The “Cheat Meal”

Another week, another 2 pounds down. Feeling strong!

One thing to keep in mind about Weight Watchers or healthy eating in general, is that it’s not so much a temporary fix. I know people like quick fixes to lose weight fast, but sustainable weight loss requires a lifetime of choices.

This weekend, I went to the beach with family and had an indulgent meal followed by an ice cream. I don’t eat that way every day, but once a week makes a big difference in my perspective.

Eating real food with few fake or shady ingredients is important, but if you enjoy something, it should never be off limits. You just have to learn how to eat them in moderation. Easier said then done, but do something long enough, it does become habit.

Just like I need a rest day once a week, I also need a meal or two where I’m not counting calories or points, or wondering the ratio between carbs, proteins, and fats. Sometimes that meal turns into a week of meals, but know it’s never too late to return to healthier ways. Being super restrictive leads to resentment, which blocks success.

I don’t know if we should label anything the “cheat meal” because ice cream for me is just as important to my diet as baby spinach. I eat a lot more baby spinach per week, but it keeps me determined and successful. Referring to something as cheating provides further negative connotation to food, which our society does not need. We need to stop shaming people based on their habits, but try to promote better habits. Eating, for me at least, is an enjoyable part of life, whether it’s breakfast in the middle of a hectic morning or Thanksgiving dinner. I enjoy it now more than I did when I was obese and eating a lot more. Part of that is I’ve come to like cooking, but another part of it is coming to accept the fact that we need food to live.

I’m not a proponent of many diets, fasts, or cleanses (although different things work for different people). Learning to eat real food most of the time just has better lasting effects and makes you feel better inside, which is most important.

Keep being you!

reset eating

If you are a fan of eating, like I am, then following a balanced diet can be difficult. Fall starts us out with tons of tempting treats, which is followed up with winter (when we’re covered up) and we greet the holidays with abandon. Spring might make us feel as though we should rein in the eating a bit, but the days get warmer and ice cream (although a valid year-long treat) seems that much more appealing.

I think the stress of my move has revealed itself most in my eating, and unfortunately, I’m not one of those people who “just can’t eat” when they’re feeling overwhelmed or anxious. I’ve not gone completely off the wagon, but there are definitely things I need to cut back on.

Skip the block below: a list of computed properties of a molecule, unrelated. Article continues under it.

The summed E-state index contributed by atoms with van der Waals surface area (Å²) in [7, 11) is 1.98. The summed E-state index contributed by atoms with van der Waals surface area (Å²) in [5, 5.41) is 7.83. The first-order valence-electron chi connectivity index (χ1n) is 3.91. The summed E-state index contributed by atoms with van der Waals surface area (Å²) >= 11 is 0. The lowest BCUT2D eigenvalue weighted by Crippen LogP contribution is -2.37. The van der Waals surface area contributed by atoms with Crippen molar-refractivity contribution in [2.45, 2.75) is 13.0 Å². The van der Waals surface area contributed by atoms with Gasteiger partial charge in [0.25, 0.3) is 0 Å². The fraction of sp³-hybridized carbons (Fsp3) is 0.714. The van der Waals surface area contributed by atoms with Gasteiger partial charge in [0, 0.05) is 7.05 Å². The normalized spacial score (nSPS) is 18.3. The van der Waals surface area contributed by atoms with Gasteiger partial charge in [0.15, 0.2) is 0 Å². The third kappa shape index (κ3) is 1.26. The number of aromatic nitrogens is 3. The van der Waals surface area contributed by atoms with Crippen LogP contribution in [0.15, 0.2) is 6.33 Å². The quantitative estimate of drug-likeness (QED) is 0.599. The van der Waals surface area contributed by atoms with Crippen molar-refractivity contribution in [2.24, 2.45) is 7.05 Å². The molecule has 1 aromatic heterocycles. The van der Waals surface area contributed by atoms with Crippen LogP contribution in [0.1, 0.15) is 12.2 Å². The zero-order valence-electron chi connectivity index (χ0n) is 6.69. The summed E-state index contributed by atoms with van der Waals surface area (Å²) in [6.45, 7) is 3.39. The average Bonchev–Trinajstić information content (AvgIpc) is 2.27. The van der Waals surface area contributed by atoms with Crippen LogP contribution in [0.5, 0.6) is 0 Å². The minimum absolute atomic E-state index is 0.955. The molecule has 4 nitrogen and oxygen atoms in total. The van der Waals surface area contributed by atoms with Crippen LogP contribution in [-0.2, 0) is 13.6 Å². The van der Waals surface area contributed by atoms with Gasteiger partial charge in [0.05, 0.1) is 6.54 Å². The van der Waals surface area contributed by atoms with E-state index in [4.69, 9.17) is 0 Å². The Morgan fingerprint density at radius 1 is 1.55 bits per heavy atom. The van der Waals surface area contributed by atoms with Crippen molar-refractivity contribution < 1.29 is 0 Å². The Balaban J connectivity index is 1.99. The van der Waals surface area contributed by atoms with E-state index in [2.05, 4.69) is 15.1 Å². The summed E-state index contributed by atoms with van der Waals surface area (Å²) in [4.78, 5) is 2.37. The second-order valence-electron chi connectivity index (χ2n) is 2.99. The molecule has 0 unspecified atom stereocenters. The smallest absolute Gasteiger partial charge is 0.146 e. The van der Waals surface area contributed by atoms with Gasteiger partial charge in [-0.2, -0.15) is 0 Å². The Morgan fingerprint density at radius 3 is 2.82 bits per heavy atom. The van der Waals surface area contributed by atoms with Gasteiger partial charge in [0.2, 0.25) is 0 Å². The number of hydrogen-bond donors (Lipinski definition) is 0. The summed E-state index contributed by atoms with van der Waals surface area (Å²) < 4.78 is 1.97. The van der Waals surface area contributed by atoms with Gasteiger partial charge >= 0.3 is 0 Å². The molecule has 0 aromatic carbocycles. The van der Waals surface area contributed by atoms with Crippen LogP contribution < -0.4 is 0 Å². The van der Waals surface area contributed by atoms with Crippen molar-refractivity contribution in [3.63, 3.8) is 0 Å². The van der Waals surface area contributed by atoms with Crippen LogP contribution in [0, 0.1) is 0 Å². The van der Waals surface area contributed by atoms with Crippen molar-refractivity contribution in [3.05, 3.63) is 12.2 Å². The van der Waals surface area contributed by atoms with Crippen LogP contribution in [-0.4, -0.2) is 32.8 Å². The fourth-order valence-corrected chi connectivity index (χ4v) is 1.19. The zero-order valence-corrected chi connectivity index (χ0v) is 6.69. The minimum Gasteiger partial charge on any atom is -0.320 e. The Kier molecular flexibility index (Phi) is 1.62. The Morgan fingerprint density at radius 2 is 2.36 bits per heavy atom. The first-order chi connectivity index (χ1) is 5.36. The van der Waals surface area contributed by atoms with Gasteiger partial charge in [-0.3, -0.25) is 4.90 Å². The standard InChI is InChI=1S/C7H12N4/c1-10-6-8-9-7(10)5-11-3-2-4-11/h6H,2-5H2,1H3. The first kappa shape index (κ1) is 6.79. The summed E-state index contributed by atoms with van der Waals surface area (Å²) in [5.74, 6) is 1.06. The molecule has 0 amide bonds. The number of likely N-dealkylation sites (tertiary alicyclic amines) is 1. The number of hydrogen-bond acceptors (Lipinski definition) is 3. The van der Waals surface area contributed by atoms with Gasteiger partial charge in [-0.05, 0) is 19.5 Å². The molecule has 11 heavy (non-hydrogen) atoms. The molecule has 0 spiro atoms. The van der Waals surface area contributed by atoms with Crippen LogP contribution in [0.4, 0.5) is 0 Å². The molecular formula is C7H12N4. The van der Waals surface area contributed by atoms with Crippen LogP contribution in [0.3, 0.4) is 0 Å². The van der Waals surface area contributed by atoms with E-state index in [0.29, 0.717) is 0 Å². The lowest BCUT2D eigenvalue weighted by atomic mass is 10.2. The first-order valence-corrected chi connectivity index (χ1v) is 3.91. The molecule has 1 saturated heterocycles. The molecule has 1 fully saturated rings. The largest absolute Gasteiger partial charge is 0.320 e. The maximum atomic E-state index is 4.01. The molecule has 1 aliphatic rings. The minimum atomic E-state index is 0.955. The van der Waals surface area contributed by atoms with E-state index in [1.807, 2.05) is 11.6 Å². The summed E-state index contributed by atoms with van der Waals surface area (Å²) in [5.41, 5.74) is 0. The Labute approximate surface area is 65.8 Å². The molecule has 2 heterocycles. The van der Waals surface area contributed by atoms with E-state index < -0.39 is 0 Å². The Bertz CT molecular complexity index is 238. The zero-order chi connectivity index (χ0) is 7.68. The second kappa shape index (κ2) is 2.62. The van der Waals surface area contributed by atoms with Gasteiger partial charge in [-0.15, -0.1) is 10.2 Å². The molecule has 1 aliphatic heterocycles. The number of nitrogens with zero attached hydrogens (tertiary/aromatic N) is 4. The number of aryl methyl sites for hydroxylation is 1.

Here’s how I hit refresh.

No, I’m not a fan of the juice cleanse or other crash diets, although I will up my water and tea intake (exnay on the honey). I don’t love the idea of tracking every calorie for the rest of my life, but I when I feel as though I’ve been consistently overeating for too long, I’ll download a free app and force myself to pay more attention to what I’m putting into my mouth because, much like at Target, the little things add up.

While I do not believe in completely cutting things out, such as essential nutrients found in fats and carbs, I do try to make a solid return to eating as clean and fresh as possible. I’m good about eating my fruits and veggies, but I’ll include even more in the form of soups, salads, or stir frys for lunches. I’ll make sure that my snacks are planned and packed in advance: hard-boiled eggs with a piece of fruit, trail mixes, peanut butter toast, hummus or almond butter with carrots and celery sticks, yogurt and berries with walnuts are all go to faves.

But mostly, it means not dipping a hand into the candy bowl at work or giving into every craving for chocolate. The more you eat sugar, the more you want sugar. I do indulge my voracious sweet tooth on the regular, but I try to make a real effort to eat a treat mindfully, slowly, and with a lot of appreciation so I can enjoy it and not feel as though I need more.

In the beginning of my weight loss journey- FIVE years ago, FIVE – I got a lot of leeway on the eating front because I hadn’t been working out and the addition of exercise to my life was astronomical. Obviously I changed my eating habits for the better, but exercise will only get me so far with weight loss these days and as I grow older, my metabolism will also be less forgiving.

Although, of note, I believe my exercise routine helped kick my cold in three days while others around me suffered for weeks. Just sayin’.